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It was a lovely weekday afternoon when I decided to head out with my college for lunch nearby the office. He asked if I would like to try ramen with whipped cream and while I am not a fan of whipped cream (I always ask for Starbucks not to add it to their Frappucinos), I was down to try something new that day, so I said why not.

There was a short wait outside the shop in the winter cold, because the place was almost at its limit even with counter seats, there wasn't any space to wait inside. Technically, while it was a ramen shop I went to, what I ordered from the vending machine was the Special Shrimp Foaming Tsukemen (特製海老泡つけ麺), since it was the one with the whipped cream. Tsukemen is a style of ramen noodles where you dip noodles in soup and eats them, instead of the noodles served in the soup.

It wasn't long before we were seated. It was a pretty regular-looking ramen shop, albeit a little cleaner and more fashionable like a lot of shops in Yoyogi is. I was seated fair quickly and I was given a choice of a larger serving at no extra cost. Being the cheap Asian that I am, I went for the larger serving.

When the tsukemen came, the broth was presented so that you can obviously see the shop's unique offering of whipped cream. It was an interesting sight looking at the broth half covered with white, since there wasn't anything quite like it. I stirred the cream into the broth and took my first bite.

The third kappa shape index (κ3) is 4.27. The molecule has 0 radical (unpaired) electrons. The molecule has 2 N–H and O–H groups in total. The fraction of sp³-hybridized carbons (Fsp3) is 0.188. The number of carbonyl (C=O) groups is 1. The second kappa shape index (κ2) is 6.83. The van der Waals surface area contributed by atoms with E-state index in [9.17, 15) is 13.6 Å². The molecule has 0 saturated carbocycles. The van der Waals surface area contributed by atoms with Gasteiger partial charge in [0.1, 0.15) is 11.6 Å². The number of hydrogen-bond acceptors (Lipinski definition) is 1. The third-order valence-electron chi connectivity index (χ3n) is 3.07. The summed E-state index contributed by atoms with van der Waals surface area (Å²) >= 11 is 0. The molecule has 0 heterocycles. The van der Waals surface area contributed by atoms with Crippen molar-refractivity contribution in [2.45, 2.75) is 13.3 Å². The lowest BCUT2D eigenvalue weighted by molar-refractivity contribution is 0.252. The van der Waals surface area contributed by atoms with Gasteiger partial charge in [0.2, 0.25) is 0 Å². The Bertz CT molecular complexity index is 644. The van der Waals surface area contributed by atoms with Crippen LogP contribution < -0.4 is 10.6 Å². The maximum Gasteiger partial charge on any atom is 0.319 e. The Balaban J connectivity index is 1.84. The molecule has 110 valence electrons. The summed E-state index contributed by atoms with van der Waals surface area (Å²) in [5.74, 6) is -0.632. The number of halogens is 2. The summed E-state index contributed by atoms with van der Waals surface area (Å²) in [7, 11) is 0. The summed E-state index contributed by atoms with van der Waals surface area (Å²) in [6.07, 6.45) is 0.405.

Since I didn't like whipped cream on it's own, I was pretty surprised that the taste of the actual whipped cream was practically non-existent. All the cream really did was lower the temperature of the broth and made it thicker in texture but lighter in taste. The noodles, meat and other components of the dish was pretty good, but not much different from other respectable ramen shop. As expected, it was the whipped cream fusion that made it taste interesting and to me, increase the complexity of flavor. Since the saltiness of the broth was neutralized by the cream, each bite was easy and I went through the entire bowl quickly. Because it was unlikely that you would finish all the broth just by dipping noodles, they offered a free half bowl of rice during lunch for you to enjoy the last of your broth with.

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Admittedly, I would not eat this on a regular basis. I can't imagine one would get used to this taste and crave it on a daily basis or even often. But, I was happy I got to try it and would definitely recommend you to do so.

Found it a little cool they had hair ties to aid your ramen-slurping.

Tagged food jp ramen tokyo tsukemen yoyogi